It shouldn’t be a surprise when I say Chinese-Australian voters are just like other Australian voters. We are interested in policies that affect our everyday lives, how our MPs present themselves and the election promises they bring to the table.
An exclusive poll conducted by media agencies Anomaly and Identity Communications on Chinese-Australian voters during the 2016 federal election found the top issues of concern were the economy, heath and tax. Labor’s proposal to end negative gearing on existing homes and cut capital gains tax concessions were unpopular, which would have had a hand in Labor losing the multicultural seat of Chisholm in Melbourne’s eastern suburbs, the only seat Malcolm Turnbull’s team managed to snatch off Labor.
In the NSW election, Daley’s damaging comments aside, the fact is the Coalition government ran a more effective campaign, led by its $90 billion infrastructure program, including roads, rail, hospitals and schools. Likewise, in my home state of Victoria, Daniel Andrews’ Labor government invested heavily in big-ticket items in education, health, roads and public transport, including an airport rail. Andrews didn’t merely retain government but increased Labor’s majority by winning a number of seats in Melbourne’s east – traditional Liberal heartland with a large Chinese-Australian population.
The Liberals not only out-campaigned Labor in NSW; they had more candidates of Chinese heritage. There was tokenism in this, too. Most were relegated to marginal and non-winnable seats. But the Liberals used Scott Yung to full effect in Kogarah, where he achieved an 8 per cent swing. It was not enough to oust Labor’s Chris Minns – a strong contender to replace Daley as opposition leader – but Yung is now in the running to take federal Liberal preselection in Reid.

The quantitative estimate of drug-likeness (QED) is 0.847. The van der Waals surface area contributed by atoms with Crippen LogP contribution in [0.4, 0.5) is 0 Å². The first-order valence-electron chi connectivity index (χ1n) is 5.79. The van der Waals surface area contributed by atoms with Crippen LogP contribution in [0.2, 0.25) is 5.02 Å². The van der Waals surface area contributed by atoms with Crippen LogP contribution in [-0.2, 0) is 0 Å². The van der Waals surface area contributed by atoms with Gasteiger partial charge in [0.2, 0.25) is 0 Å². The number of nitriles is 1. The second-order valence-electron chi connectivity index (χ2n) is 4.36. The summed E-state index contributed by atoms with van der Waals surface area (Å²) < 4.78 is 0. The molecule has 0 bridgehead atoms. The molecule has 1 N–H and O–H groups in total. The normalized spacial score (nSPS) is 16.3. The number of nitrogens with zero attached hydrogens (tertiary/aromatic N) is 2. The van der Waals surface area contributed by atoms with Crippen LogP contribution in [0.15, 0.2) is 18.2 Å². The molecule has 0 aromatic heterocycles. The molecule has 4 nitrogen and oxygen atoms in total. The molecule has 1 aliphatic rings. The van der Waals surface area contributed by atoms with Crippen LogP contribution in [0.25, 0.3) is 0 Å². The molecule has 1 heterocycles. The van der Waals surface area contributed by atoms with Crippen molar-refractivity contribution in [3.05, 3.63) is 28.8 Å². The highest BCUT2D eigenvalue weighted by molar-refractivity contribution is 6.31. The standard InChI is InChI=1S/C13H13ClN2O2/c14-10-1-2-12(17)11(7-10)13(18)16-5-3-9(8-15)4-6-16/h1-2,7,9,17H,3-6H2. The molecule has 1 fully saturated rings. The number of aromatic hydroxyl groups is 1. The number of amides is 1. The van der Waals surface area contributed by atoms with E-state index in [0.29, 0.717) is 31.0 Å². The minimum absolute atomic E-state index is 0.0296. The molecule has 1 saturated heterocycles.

I’ve been told by Chinese-Australian Sydneysiders that the state Liberals held regular business and community forums at the grassroots level, connecting with Chinese-Australian voters, while Labor was nowhere to be seen.
Labor dropped the prominent Chinese-Australian Upper House MP Ernest Wong and replaced him with a union official. That left the Chinese-Australian community with no representation in NSW Labor. If our community matters to state Labor, why not replace Wong with a prominent Chinese-Australian?
Chinese-Australians have had enough of the political tokenism displayed by all sides of politics.
We are not political cannon fodder and we no longer want to serve as cash cows and walking ATMs at fundraising dinners. We’re tired of having candidates in non-winnable seats. We want to be recognised for our commitment to Australian democracy.
My advice to Bill Shorten and Scott Morrison to take a step away from WeChat and show some genuine interest in our community’s concerns.
Jieh-Yung Lo is a Chinese-Australian writer and commentator.